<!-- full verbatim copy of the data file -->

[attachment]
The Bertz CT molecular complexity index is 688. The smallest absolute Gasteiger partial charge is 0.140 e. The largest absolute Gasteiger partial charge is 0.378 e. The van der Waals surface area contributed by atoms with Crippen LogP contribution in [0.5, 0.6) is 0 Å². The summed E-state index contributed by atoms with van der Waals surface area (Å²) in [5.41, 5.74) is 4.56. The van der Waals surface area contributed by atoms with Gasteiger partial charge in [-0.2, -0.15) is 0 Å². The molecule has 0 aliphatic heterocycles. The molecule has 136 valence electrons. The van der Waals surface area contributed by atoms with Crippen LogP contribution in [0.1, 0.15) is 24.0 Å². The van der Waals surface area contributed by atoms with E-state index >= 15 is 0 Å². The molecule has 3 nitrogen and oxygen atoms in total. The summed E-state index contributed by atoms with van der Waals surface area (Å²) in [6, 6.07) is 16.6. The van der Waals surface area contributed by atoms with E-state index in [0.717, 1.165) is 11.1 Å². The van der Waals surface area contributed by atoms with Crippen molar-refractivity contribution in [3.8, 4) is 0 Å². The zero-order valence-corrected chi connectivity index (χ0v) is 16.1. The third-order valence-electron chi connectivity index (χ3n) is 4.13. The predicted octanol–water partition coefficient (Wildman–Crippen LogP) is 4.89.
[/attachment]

The Bertz CT molecular complexity index is 688. The smallest absolute Gasteiger partial charge is 0.140 e. The largest absolute Gasteiger partial charge is 0.378 e. The van der Waals surface area contributed by atoms with Crippen LogP contribution in [0.5, 0.6) is 0 Å². The summed E-state index contributed by atoms with van der Waals surface area (Å²) in [5.41, 5.74) is 4.56. The van der Waals surface area contributed by atoms with Gasteiger partial charge in [-0.2, -0.15) is 0 Å². The molecule has 0 aliphatic heterocycles. The molecule has 136 valence electrons. The van der Waals surface area contributed by atoms with Crippen LogP contribution in [0.1, 0.15) is 24.0 Å². The van der Waals surface area contributed by atoms with E-state index >= 15 is 0 Å². The molecule has 3 nitrogen and oxygen atoms in total. The summed E-state index contributed by atoms with van der Waals surface area (Å²) in [6, 6.07) is 16.6. The van der Waals surface area contributed by atoms with E-state index in [0.717, 1.165) is 11.1 Å². The van der Waals surface area contributed by atoms with Crippen molar-refractivity contribution in [3.8, 4) is 0 Å². The zero-order valence-corrected chi connectivity index (χ0v) is 16.1. The third-order valence-electron chi connectivity index (χ3n) is 4.13. The predicted octanol–water partition coefficient (Wildman–Crippen LogP) is 4.89.